And who better to take you through it than David Lebovitz, who fought to keep this tart on the menu at Chez Panisse during his time as a pastry chef there. Because it has a difficult reputation. Difficult does not bode well for a first attempt, especially when I realize he says that a 10-inch (26 cm) tart tin rather than the 9-inch (23 cm) they used at Chez Panisse is ok, and mine measures…30 cm. And is Pyrex rather than the svelte and classic metal one with removeable base he uses. So first challenge: to stretch a soft dough that doesn’t stretch the equivalent of 7 cms! I am such a pro at making things difficult for myself. Starting to adjust the quantities would only be permission to trip myself up.

And that’s where David’s take on it differs. The original method says to roll it out, but David “smushes” it into the tin by hand because it’s too soft. Hence method à la David Lebovitz. When I saw how soft the dough is I knew that if I started smushing it, as David said it took him hours in the beginning, I wasn’t get to work the next morning on time. So I chilled it as he says, but rolled it out until it got too soft and started sticking then managed to transfer the wilting pastry into the dish pre-lined with a circle of baking parchment on the bottom just in case…

And then I started smushing, working the pastry out to the sides. Or nearly. I found it easier to use a silicon dough scraper to smooth it over, working around turning the dish like the spokes of a bicycle and evening it out. And much to my surprise I managed to get skinny sides rather than the galette I thought I’d be resigned to.

And (barely) no holes when baking it blind. (Keep a small piece of dough to patch holes as it cooks.)

It did not overflow as warned, or leak as warned thanks to the pyrex dish (although I guess I didn’t need the sheet of aluminium on the shelf below).

And I did not have to push down or break up any lumpy bits as warned. Almost all by itself it cooked down into its dark and gooey and chewy and toffee-ish-ness.

A good sharp knife will give you David’s lasered edges.


That’s my kind of difficult.

Now you can go and look at David’s. How did I do?

And David’s also given an insight into the time he spent at Chez Panisse, just before attending the anniversary celebrations.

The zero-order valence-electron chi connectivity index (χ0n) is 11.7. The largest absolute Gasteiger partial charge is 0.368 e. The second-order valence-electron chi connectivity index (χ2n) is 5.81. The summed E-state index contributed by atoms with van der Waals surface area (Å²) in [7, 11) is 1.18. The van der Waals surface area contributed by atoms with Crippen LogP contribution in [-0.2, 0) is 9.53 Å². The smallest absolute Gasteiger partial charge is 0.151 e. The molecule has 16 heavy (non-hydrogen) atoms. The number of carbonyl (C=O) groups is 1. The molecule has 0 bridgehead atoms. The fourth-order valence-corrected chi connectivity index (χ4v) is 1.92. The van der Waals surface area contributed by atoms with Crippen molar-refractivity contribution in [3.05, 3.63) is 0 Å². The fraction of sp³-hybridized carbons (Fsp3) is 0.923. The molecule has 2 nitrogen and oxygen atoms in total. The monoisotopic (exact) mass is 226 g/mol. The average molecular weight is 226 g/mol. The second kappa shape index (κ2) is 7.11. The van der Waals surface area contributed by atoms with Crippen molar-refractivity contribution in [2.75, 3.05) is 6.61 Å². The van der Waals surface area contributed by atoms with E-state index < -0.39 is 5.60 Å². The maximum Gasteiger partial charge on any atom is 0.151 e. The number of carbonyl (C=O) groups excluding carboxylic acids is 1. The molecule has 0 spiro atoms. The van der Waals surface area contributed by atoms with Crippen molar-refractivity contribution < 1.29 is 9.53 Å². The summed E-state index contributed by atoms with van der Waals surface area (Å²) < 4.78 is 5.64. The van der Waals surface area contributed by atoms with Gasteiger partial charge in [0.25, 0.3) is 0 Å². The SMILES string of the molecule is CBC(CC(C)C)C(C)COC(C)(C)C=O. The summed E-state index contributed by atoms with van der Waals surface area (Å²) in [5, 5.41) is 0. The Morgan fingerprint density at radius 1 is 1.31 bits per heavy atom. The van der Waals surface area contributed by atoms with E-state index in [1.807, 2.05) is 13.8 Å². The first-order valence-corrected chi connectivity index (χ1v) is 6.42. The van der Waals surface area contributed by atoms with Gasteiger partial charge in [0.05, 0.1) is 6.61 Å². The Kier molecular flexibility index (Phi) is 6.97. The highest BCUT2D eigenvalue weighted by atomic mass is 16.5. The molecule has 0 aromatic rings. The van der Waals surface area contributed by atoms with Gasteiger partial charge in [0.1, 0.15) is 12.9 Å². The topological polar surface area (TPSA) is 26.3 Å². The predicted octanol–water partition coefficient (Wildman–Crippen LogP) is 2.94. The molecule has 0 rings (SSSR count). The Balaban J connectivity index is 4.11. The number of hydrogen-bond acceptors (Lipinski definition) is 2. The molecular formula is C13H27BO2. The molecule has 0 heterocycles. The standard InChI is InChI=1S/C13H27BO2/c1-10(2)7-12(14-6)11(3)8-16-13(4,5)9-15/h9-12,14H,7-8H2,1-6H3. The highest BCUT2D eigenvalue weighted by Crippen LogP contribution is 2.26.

Lindsey Shere’s Almond Tart at Chez Panisse, à la David Lebovitz

(David Lebovitz’s version adapted from Chez Panisse Desserts by Lindsey Shere)

The ingredients are as given by David Lebovitz:
For the dough
– 1 cup (140 g) flour
– 1 tbspn sugar
– 1/2 cup (115 g) chilled unsalted butter, cubed
– 1 tbspn chilled water
– 1/2 tspn vanilla extract (I used vanilla powder as my extract had gone into hiding)
– 1/8 tspn almond extract

For the filling
– 1 cup (250 ml) whipping (heavy) cream
– 1 cup (200 g) sugar (I used golden granulated)
– 1/8 tspn salt
– 1 cup (80 g) slivered (sliced) almonds
– 1/8 tspn almond extract
– 2 tspns Grand Marnier or Amaretto (I didn’t have either so used a Creme de Chaitaigne – chesnut liqueur)

Dough and base (can be prepared in advance and frozen, otherwise 30 mins chilling time, and another 30 minutes in the freezer once pressed into the tin)
1. Mix the flour and  sugar together.
2. Add the butter and pulse until it resembles breadcrumbs, or rub in until that stage.
3. Add the water and extracts and bring together until it forms a soft dough.
4. Remove a piece to keep for patching. Flatten into a round, wrap in clingfilm and chill for at least half an hour.
5. Remove from the fridge and roll out until it becomes too soft. Lift into the tin (it may tear).
6. Start pressing the dough into the tin and up the sides (use a pastry scraper or silicon spatula if you have one).
7. Freeze for at least 30 minutes.
8. Preheat the oven to 190°C.
9. Bake for 20-25 minutes until golden brown, checking after 10 for any holes. Patch with the reserved dough.

1. While the base is cooking, heat the cream, sugar and salt in a large wide saucepan until bubbling and frothy.
2. Remove from the heat and stir in the almonds, extract and alcohol.
3. When the base is cooked, pour in the filling, smoothing out around the base.
4. Cook at 190° for about 30 minutes, after 10 or so breaking up any lumps with a heat-proof spatula and smoothing out. (If using a tin with a removeable base put a sheet of aluminium on the rack below the one the tart is cooking on to catch any drips.)
5. Cook until it’s turned a caramelized colour.

Forget the fork and pick it up and eat it with your fingers. Just try not to have a When Harry Met Sally moment.